BURLESON, MARY R. B. CHRISTIAN
BURLESON, MARY R. B. CHRISTIAN (1795–1870). Mary Randolph Buchanan Christian Burleson, pioneer settler, daughter of John and Nancy (Wright) Buchanan, was born in Wytheville, Virginia, on March 1, 1795. She married Thomas Christian in 1822 in Kentucky, gave birth to three children, and traveled to the Illinois frontier, where she had two more children. In Missouri the family joined immigrants headed to San Felipe de Austin in Texas, where they arrived in April 1832. They settled in Mina (Bastrop), built one of the first houses there, and obtained a grant of a league in Austin's Little Colony. There Mary Christian gave birth to a daughter. In 1833 the Christians moved north to Webbers Fort on the Colorado River. Thomas Christian was scalped and murdered in the Wilbarger Massacre in August 1833 (see WILBARGER, JOSIAH PUGH). Christian and her children moved to Reuben Hornsby's fort, where in 1834 she married James Burleson, Sr. They had one daughter. At Mina in 1835 Mary Burleson and ten other women, including Cecilie, a slave of the Samuel Craft family, organized what some believe to be the second oldest Methodist Church in Texas. Mrs. Burleson, by then a widow, fled in the Runaway Scrape with the Jenkins and Burleson families. In 1840 she moved with her seven children to a newly built log house on Thomas Christian's league. Their house at the edge of the settlement was the first at the site of present-day Elgin. They moved back to Bastrop, however, after their house was ransacked during an Indian attack. Mary Burleson returned to the area in 1847 and remained there until her death.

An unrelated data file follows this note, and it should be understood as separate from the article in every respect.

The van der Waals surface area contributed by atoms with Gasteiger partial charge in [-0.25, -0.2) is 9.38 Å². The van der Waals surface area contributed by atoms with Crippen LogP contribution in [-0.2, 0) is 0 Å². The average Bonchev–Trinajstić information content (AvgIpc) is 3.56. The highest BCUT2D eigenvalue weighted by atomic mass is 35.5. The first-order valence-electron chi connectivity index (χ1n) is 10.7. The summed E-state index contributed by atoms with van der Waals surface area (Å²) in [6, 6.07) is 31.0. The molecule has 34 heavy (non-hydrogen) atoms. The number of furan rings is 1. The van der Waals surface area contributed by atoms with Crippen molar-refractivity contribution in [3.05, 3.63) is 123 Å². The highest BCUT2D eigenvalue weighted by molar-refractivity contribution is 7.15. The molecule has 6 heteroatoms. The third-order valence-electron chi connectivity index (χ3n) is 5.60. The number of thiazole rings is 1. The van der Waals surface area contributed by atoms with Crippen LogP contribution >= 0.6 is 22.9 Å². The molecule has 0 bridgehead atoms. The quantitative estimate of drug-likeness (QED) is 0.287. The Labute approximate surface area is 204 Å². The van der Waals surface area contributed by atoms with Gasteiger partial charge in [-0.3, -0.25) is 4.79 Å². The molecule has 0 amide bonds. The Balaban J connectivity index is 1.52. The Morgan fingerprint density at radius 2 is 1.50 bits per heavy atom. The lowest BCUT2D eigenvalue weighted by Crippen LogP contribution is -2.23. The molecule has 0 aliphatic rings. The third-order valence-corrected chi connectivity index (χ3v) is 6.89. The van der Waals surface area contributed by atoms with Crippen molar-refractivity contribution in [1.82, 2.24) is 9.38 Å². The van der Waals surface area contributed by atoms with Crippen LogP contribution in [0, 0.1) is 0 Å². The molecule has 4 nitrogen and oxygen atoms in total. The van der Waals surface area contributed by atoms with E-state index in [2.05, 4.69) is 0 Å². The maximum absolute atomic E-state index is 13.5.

In the 1860s she and her stepson, Jonathan Burleson, granted a right-of-way to the Houston and Texas Central Railway route through their headright leagues and land for the townsite of Elgin (1872). A one-room log schoolhouse called Burleson Branch School operated between Bastrop and Elgin around 1870. With Mary's encouragement, her sons-in-law obtained a charter for the school as the Burleson Male and Female Academy in 1873. In this sparsely settled area, the school was never well attended; it closed when a school was organized in Elgin. Mary Burleson died on May 27, 1870, in Bastrop and was buried at Christian-Burleson Cemetery on the Christian league.
John Henry Brown, Indian Wars and Pioneers of Texas (Austin: Daniell, 1880; reprod., Easley, South Carolina: Southern Historical Press, 1978). Elgin Historical Committee, Elgin: A History of Elgin, Texas, 1872–1972 (Austin: Von Boeckmann-Jones, 1972). Kenneth Kesselus, History of Bastrop County, Texas, Before Statehood (Austin: Jenkins, 1986). Bill Moore, Bastrop County, 1691–1900 (Wichita Falls: Nortex, 1977).
The following, adapted from the Chicago Manual of Style, 15th edition, is the preferred citation for this article.Byron Howard, "BURLESON, MARY R. B. CHRISTIAN," Handbook of Texas Online (http://www.tshaonline.org/handbook/online/articles/fbuaa), accessed November 28, 2014. Uploaded on June 12, 2010. Published by the Texas State Historical Association.